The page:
How to write acceptance tests

We use TestCafe a node.js tool to automate acceptance (i.e. end-to-end) testing.

We use the Page Object Model to simplify acceptance test development.

Running acceptance tests during development

To run acceptance tests while you are developing them, there are two steps. First, bring up an instance of RadGrad in one command shell with the development database fixture:

$ meteor npm run start

Then, create a second command shell, and invoke TestCafe in "development" mode:

$ meteor npm run test-acceptance-development

When you invoke TestCafe in this fashion, it will display a Chrome browser and you can watch the acceptance tests as they execute. This is very useful for seeing when and how your test fails.

Running acceptance tests for continuous integration

For continuous integration, or for other "batch" command situations, it is inappropriate to have to run an instance of RadGrad in a separate command shell, and/or have Chrome windows popping up on your screen.

So, to simply run the acceptance tests "in background", and have a development version of RadGrad automatically instantiated and terminated, invoke the acceptance tests this way:

$ meteor npm run test-acceptance

Goal of acceptance testing

In RadGrad2, the goal of acceptance testing is to assess "availability", which is defined operationally as follows:

  • All pages (and their internal components) display successfully. This verifies that there are no fatal errors in the implementation of the UI component code. It does not verify that what is displayed is correct under all circumstances.

  • All pages that should display data from the database, when initialized with the default development data, should have non-empty results. This verifies that data can be retrieved from the database and displayed. It does not verify that the correct dataset has been retrieved under all circumstances.

  • All user input mechanisms (i.e. forms) work for at least one set of legal inputs. This verifies that data can be added and retrieved from the database. It does not verify that forms work under all conditions.

The goal of assessing "availability" is motivated by the following considerations:

  • We want to increase the velocity of development by helping developers quickly assess whether or not their changes had a dramatic "ripple" effect, particularly when doing UI development. If all acceptance tests pass, then developers know that their changes did not produce fatal errors anywhere in the user interface.

  • With a small development resources, we do not want the development and maintenance of tests to consume too much of our development team's time and energy.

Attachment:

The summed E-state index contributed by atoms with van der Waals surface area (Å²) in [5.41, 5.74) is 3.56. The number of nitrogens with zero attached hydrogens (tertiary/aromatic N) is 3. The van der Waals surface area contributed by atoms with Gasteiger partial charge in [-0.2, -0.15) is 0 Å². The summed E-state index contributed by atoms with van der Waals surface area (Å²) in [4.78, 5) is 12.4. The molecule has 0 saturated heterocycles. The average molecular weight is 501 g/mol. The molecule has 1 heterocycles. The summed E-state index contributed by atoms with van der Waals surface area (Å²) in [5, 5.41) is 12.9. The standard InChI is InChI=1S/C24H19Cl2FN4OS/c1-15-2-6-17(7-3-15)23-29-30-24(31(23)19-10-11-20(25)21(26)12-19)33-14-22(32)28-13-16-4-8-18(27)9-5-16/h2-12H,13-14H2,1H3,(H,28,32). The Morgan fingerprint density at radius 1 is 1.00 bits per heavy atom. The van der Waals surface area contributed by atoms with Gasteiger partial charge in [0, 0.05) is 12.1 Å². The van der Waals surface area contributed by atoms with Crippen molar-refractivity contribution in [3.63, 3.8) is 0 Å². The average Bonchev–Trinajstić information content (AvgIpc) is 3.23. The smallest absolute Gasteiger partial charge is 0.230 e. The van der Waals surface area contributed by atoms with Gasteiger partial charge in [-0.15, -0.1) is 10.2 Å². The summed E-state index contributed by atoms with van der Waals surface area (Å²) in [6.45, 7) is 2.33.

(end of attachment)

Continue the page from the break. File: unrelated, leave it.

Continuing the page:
• Since the user interface and functionality of the system is in flux, we want to reduce the "test maintainance" burden as much as possible. We don't want small UI changes to require acceptance test code modification.

Page Object Model

Acceptance tests are designed using the "Page Object Model". This means that each page, and in some cases component, will have a corresponding Javascript class that is responsible for providing methods to manipulate the UI components on that page.

Here is a simple example of a RadGrad class supporting acceptance testing according to the Page Object Model:

import { Selector } from 'testcafe';
import { NavBar } from './navbar.component';
const navBar = new NavBar();
export class SigninPage {
constructor() {
this.pageId = '#signin-page';
this.pageSelector = Selector(this.pageId);
}
/** Checks that this page is currently displayed. */
async isDisplayed(testController) {
await testController.expect(this.pageSelector.exists).ok();
}
/** Fills out and submits the form to signin, then checks to see that login was successful. */
async signin(testController, credentials) {
await this.isDisplayed(testController);
await testController.typeText('#signin-form-email', credentials.username);
await testController.typeText('#signin-form-password', credentials.password);
await testController.click('#signin-form-submit');
await navBar.isLoggedIn(testController, credentials.username);
}
}

This class illustrates some common design patterns for acceptance testing using the Page Object Model in RadGrad:

  • A constructor along with an isDisplayed() method that defines an HTML ID that can be used to identify whether or not the page is currently visible. Acceptance tests will typically use HTML IDs to select elements of a page, though this is not required.

  • HTML IDs have naming conventions in RadGrad. Here are some of them:

    • Most pages should have a top-level ID that can be used in acceptance testing to assess whether the correct page is being displayed (and, more importantly, that no fatal error has occurred while attempting to display it). One possible naming convention for this ID is the page name, followed by "-page". For example, "signin-page". In the case of pages that vary by role, then the convention is the role name (i.e. "student", "admin"), followed by the type of page (i.e. "-home"), followed by "-page". For example, "student-home-page".

    • For forms directly embedded in a page, the naming convention is the page name, followed by "-form-", followed by the field name. For example, "signin-form-email".

    • For React components embedded in a page, the naming convention is the component name, optionally followed by a unique string if necessary. For example, "retrieve-user-tab-students" identifies the "students" tab of the "retrieve-user" component.

    • Note that HTML IDs should only contain letters, numbers, underscore, dash, and the dot (.). More specifically, the at-sign character ("@") is not legal (at least for HTML 4). Thus, do not create IDs that are email addresses! The naming convention for IDs that must indicate a user is just their account name (i.e. "abi"), not their username (i.e. "abi@hawaii.edu"). This should not cause any problems for acceptance testing using the default dataset.